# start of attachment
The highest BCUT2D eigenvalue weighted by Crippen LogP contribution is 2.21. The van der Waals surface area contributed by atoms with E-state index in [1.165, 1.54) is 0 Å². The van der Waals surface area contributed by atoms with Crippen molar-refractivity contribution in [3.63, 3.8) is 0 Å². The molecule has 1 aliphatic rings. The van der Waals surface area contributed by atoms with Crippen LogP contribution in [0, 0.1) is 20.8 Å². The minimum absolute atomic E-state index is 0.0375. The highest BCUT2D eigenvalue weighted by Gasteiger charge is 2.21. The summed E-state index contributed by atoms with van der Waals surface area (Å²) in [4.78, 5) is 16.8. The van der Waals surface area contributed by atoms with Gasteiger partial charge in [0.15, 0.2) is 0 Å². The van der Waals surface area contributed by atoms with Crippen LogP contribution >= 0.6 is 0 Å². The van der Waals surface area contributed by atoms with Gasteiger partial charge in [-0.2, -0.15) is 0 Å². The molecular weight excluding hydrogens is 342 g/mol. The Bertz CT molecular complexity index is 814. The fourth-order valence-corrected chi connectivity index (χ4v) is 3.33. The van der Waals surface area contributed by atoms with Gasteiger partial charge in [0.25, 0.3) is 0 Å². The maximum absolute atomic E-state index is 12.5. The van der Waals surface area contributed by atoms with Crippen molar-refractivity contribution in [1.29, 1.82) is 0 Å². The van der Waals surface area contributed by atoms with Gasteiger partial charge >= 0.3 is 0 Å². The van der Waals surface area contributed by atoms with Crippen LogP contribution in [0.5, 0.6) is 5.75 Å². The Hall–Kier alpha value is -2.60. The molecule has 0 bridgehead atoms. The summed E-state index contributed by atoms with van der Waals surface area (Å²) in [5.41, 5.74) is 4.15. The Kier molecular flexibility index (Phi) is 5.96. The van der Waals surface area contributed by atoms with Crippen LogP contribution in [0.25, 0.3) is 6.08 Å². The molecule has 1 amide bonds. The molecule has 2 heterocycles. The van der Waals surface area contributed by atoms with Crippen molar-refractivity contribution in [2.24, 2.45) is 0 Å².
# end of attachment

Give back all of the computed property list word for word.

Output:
The highest BCUT2D eigenvalue weighted by Crippen LogP contribution is 2.21. The van der Waals surface area contributed by atoms with E-state index in [1.165, 1.54) is 0 Å². The van der Waals surface area contributed by atoms with Crippen molar-refractivity contribution in [3.63, 3.8) is 0 Å². The molecule has 1 aliphatic rings. The van der Waals surface area contributed by atoms with Crippen LogP contribution in [0, 0.1) is 20.8 Å². The minimum absolute atomic E-state index is 0.0375. The highest BCUT2D eigenvalue weighted by Gasteiger charge is 2.21. The summed E-state index contributed by atoms with van der Waals surface area (Å²) in [4.78, 5) is 16.8. The van der Waals surface area contributed by atoms with Gasteiger partial charge in [0.15, 0.2) is 0 Å². The van der Waals surface area contributed by atoms with Crippen LogP contribution >= 0.6 is 0 Å². The van der Waals surface area contributed by atoms with Gasteiger partial charge in [-0.2, -0.15) is 0 Å². The molecular weight excluding hydrogens is 342 g/mol. The Bertz CT molecular complexity index is 814. The fourth-order valence-corrected chi connectivity index (χ4v) is 3.33. The van der Waals surface area contributed by atoms with Gasteiger partial charge in [0.25, 0.3) is 0 Å². The maximum absolute atomic E-state index is 12.5. The van der Waals surface area contributed by atoms with Crippen molar-refractivity contribution in [1.29, 1.82) is 0 Å². The van der Waals surface area contributed by atoms with Gasteiger partial charge >= 0.3 is 0 Å². The van der Waals surface area contributed by atoms with Crippen LogP contribution in [0.5, 0.6) is 5.75 Å². The Hall–Kier alpha value is -2.60. The molecule has 0 bridgehead atoms. The summed E-state index contributed by atoms with van der Waals surface area (Å²) in [5.41, 5.74) is 4.15. The Kier molecular flexibility index (Phi) is 5.96. The van der Waals surface area contributed by atoms with Crippen LogP contribution in [0.25, 0.3) is 6.08 Å². The molecule has 1 amide bonds. The molecule has 2 heterocycles. The van der Waals surface area contributed by atoms with Crippen molar-refractivity contribution in [2.24, 2.45) is 0 Å².